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1959: Harrods in 34m merger talks
Directors of leading London store Harrods are urging shareholders to vote for a merger with the Debenhams department chain.

The directors have been meeting to consider two merger proposals - one from Debenhams and another, as yet unofficial, proposal from Hugh Fraser, head of House of Fraser.

Debenhams and Harrods have been linked together informally for years. The proposed formal merger of interests is seen as a way of cutting costs through pooling resources on buying goods and internal administration.

The Debenhams offer is worth 34m - the House of Fraser proposal about 1.5m less and it also comes with fewer voting rights on the new board.

Benefit the shopping public

Under the terms of the Debenhams deal, Harrods would continue to operate under its own name and Sir Richard Burbidge would continue as chairman.

He and one other Harrods director would join the board of Debenhams. In return, two Debenhams directors would join the Harrods board.

A statement published in today's Times newspaper said: "This proposed merger of interests should improve the services of the businesses in both groups to the benefit of the shopping public."

The House of Fraser offer - which has yet to be made formally - would give Harrods bosses a far smaller say in the running of the newly merged company.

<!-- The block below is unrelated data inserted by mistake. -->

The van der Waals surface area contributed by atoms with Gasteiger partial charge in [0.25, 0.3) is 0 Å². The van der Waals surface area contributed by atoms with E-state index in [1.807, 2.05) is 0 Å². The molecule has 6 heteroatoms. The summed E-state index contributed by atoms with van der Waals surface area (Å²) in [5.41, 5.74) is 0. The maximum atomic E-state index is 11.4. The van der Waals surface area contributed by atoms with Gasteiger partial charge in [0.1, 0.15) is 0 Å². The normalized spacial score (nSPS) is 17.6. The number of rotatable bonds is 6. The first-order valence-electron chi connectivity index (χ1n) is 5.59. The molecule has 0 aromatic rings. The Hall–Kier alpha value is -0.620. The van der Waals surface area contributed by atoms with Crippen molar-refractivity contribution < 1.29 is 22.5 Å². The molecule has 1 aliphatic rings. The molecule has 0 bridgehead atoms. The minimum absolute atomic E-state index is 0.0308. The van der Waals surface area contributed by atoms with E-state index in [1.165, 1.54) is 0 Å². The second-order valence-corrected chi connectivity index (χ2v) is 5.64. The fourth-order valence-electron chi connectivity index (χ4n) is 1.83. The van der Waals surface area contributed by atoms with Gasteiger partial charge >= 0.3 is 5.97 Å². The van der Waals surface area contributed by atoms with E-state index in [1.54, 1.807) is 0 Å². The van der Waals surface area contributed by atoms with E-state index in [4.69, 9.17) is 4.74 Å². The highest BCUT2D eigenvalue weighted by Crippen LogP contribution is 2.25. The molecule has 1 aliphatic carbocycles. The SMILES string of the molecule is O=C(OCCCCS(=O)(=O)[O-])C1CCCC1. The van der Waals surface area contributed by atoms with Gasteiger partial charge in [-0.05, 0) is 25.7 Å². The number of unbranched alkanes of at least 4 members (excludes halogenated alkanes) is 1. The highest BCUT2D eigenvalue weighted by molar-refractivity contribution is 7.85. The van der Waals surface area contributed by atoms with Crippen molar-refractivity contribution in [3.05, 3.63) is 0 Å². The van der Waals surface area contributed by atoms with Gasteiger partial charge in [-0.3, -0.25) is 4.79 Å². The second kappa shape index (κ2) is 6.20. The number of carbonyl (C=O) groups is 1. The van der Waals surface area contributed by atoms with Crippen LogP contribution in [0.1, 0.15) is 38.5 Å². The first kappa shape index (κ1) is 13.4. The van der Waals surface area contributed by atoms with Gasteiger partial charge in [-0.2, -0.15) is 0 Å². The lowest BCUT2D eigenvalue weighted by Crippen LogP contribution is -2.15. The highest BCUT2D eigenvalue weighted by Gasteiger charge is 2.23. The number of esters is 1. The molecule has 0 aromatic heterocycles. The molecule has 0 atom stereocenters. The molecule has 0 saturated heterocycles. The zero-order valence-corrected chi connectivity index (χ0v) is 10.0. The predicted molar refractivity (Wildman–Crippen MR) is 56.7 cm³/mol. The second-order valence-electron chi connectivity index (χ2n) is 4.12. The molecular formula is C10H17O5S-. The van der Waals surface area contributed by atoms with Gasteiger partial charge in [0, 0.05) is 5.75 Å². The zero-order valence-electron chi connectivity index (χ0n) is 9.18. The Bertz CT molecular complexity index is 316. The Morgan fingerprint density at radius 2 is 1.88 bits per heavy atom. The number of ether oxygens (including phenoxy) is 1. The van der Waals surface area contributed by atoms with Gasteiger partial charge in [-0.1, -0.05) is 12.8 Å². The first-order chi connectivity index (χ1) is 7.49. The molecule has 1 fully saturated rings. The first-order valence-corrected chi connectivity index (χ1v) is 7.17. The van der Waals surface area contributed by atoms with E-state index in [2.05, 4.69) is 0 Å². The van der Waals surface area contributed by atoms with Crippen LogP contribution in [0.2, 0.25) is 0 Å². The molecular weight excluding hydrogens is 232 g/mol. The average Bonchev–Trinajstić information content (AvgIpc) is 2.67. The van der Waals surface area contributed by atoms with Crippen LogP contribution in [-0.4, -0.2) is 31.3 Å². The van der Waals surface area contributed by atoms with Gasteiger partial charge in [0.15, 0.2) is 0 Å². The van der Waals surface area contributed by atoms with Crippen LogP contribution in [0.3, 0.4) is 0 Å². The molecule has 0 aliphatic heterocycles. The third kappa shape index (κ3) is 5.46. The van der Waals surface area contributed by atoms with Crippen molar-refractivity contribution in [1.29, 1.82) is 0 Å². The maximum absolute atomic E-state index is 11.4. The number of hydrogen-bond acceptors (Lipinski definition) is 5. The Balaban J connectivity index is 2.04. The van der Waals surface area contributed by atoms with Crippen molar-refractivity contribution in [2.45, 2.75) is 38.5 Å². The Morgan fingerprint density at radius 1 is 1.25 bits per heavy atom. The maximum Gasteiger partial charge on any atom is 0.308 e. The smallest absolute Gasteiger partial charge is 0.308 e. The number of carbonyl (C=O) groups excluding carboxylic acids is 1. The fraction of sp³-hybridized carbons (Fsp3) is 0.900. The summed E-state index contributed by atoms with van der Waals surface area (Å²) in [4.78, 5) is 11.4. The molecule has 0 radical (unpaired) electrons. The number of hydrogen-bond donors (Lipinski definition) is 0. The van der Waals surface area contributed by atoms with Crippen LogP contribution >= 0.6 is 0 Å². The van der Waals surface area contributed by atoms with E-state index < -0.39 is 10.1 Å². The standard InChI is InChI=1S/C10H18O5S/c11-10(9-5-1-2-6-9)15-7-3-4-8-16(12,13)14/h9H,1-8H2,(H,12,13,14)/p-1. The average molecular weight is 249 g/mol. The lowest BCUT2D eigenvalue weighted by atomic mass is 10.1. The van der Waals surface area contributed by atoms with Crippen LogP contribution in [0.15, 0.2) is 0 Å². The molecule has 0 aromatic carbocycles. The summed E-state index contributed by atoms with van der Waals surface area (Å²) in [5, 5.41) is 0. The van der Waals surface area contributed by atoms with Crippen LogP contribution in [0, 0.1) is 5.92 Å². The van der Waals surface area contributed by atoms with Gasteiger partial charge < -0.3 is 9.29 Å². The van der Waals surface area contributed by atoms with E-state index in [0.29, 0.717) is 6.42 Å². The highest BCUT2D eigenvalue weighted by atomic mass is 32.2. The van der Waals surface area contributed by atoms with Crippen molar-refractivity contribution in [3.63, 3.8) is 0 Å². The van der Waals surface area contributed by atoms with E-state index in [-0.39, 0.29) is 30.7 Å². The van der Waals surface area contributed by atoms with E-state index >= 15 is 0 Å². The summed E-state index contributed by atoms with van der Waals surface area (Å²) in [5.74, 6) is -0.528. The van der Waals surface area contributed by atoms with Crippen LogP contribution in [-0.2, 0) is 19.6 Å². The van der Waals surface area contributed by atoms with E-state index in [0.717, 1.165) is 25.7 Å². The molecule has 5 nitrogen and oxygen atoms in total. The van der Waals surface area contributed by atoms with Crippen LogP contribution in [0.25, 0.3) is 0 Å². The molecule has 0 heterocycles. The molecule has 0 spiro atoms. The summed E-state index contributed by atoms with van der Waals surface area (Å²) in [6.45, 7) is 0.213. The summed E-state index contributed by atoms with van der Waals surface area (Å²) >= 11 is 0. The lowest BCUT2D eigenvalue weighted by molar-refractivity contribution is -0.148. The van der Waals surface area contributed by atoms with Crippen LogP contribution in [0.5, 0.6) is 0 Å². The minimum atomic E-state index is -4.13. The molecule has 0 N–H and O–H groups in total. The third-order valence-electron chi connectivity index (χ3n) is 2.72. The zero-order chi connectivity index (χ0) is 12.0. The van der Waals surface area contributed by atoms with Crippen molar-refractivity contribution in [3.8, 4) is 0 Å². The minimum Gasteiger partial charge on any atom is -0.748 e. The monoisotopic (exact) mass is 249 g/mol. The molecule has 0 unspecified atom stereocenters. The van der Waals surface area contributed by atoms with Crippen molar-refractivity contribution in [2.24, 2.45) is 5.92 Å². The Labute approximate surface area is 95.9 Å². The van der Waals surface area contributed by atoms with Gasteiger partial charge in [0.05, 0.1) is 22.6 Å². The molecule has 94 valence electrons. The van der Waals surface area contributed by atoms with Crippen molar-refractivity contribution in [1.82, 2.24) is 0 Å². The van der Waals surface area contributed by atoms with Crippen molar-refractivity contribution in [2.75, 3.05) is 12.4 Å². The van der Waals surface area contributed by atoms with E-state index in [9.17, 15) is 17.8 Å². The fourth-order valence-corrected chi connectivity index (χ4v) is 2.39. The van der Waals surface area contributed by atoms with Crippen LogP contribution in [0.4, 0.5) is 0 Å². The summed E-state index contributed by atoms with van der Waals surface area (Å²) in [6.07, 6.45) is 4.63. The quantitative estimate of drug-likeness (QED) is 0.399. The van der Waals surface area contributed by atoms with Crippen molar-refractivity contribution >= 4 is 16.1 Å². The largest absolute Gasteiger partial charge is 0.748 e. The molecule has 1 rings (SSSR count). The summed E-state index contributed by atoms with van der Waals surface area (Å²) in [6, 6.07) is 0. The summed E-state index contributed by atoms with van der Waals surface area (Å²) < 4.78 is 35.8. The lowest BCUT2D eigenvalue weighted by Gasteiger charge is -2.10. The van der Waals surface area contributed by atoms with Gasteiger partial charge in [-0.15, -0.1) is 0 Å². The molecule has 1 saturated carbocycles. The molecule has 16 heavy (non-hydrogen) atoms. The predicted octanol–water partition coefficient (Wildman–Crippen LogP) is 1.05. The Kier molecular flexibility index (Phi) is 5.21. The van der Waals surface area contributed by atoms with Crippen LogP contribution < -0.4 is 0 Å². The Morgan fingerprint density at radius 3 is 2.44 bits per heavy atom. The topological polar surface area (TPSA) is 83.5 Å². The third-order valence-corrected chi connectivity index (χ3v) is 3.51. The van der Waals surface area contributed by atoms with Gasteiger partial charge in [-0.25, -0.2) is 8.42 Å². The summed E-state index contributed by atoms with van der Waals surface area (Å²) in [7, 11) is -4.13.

Harrods Knightsbridge store has been one of the biggest and most prestigious department stores in London since the 1920s.

The House of Fraser group, which expanded rapidly in Scotland in the late 1940s, has already got a foothold in London. In 1957, it bought the Kensington-based John Barker store group.

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Contemporary view of Harrods
Harrods was returned to private ownership under Mohammed al Fayed


In Context
A third group, United Drapery Stores, entered the bidding war with an offer of 36m but later withdrew.

The battle was won by House of Fraser, which raised its final price to 37m. It acquired enough shares on 24 August 1959 to beat off the competition from Debenhams.

Harrods was started by Charles Henry Harrod as a family grocery business in 1849.

In 1861 Harrod's son, Charles Digby Harrod, took over the business and began selling a much wider range of products including furniture, china and perfumes.

The company was floated in 1889 and began a massive expansion programme.

The store returned to private ownership in 1985 when Mohammed al Fayed and his brother bought the House of Fraser for 615m.

In 1994 all 56 House of Fraser stores, except Harrods, were floated on the stock market. The firm has been the subject of several takeover approaches in recent years.

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